You don’t want to put yourself or your team in an awkward position by not agreeing on the approach before presenting it to your client. This is why a project manager cannot be the only one writing a project plan.
Work Plan Template
Once you’ve created a basic outline of your plan, communicate those rough ideas and thoughts to your team. This allows you to invite discussion about what might work rather than simply dictating a process. First of all, every project must begin with a clear communication of the project’s objectives and the effort required to meet them.
Make sure you get input from your team on how they can complete the tasks at hand without breaking the budget and team morale. As a project manager, you may opt for an agile approach versus waterfall, but when it comes down to it, you need to know that the team can realistically execute the plan.
You can use this time to review the project plan to rethink your own thinking and encourage the team to take a new approach to the work. For example, if you’re working on a blueprint for a website design project, can designers start creating visual concepts while the wireframes are being created? Or can you have two resources work together on the same task?
Try This Change Management Plan Template
Brainstorming ideas from the team and having an open conversation about the methodology not only helps you create a more accurate project plan. It makes everyone think about the project on the same terms. This type of buy-in and communication builds trust and gets people excited about working together to solve a goal. This can do wonders for the greater good of your team and project.
At this point you should feel comfortable enough to put together a solid project schedule using the tools that work for you. (Ahem, works nicely for many happy customers.)
Any good online project planning tool will help you formalize your ideas and present them in a consistent, visual format that’s easy to follow and follow. Make sure the tasks, duration, milestones and dates are crystal clear and try to keep your project plan simple. The easier the reading, the better!
Project Plan Template
Be as flexible as possible in how your project plan is presented. There are no absolutes when it comes to understanding what happens when you and your team figure out how to format your project plan.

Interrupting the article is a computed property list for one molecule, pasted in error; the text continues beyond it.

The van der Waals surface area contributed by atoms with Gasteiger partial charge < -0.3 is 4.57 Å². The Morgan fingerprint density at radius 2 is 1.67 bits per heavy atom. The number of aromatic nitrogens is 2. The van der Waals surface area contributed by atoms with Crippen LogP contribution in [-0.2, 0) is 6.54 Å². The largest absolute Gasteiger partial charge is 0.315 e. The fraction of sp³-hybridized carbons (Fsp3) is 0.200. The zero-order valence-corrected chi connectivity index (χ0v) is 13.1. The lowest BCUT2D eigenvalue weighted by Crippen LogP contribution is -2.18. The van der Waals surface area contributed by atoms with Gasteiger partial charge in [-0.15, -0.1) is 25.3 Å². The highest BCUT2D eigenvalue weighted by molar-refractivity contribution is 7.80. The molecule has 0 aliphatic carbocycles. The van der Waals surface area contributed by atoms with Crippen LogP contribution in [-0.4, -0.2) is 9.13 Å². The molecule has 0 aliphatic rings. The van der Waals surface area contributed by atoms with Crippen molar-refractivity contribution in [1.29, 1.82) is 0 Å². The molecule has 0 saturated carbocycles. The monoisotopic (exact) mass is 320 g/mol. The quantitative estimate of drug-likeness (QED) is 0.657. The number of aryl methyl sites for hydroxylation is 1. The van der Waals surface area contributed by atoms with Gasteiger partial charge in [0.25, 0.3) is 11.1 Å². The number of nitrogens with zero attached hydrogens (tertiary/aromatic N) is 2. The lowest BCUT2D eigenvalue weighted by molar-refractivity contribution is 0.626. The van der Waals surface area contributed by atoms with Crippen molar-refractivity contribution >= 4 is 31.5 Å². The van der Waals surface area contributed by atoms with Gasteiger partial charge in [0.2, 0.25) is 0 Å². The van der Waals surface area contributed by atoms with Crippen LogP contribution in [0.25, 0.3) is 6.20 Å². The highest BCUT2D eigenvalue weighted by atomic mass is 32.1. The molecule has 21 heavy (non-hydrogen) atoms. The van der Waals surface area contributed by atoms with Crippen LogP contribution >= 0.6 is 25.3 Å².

Remember, people absorb information in different ways. While you may be partial to the Gantt chart, others may prefer to see tasks on a list, calendar, or even a Kanban board. You can work out all these variations if you take the step to create a solid plan.
It gives you the ability to quickly and easily create and adjust a project plan using a simple drag-and-drop feature. It also comes with customizable views to suit each team member’s work style. Try it and create a project plan for free!
How To Write A Project Plan
If your team currently loves charts and isn’t ready to use them yet, try our free Excel Gantt chart template.
You’re almost done! You’ve done your research, outlined your approach, discussed it with your team, and created your formal project plan.
Now it’s time to do your due diligence. It’s easy to throw things into a plan, but you need to make sure you get it right.
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Your team needs to know the reality of your plan as it stands after you’ve created it AND you want to make sure they’re comfortable with the details. If they don’t, things will fall apart quickly!
Always review your final plan with your team before distributing it to stakeholders. Why? Because as you formalize the rough outline of your plan, things like dates and tasks—and tasks—will change.
Here are some things you may want to discuss with your team as you review the final plan together:
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There’s nothing more embarrassing than delivering a plan with a bug or a promise you can’t keep. Taking a few minutes to get agreement from your team will give everyone peace of mind about your plan.
Once you’ve validated the plan with your team and received full sign-off, you’re ready to share your project plan with stakeholders.
When providing your project plan, be sure to provide an executive summary. This can come in the form of a project brief or project charter. An overview of the overall approach, resources, assessments, timelines and associated review times will help inform the plan
How To Write A Project Management Plan (& Free Templates)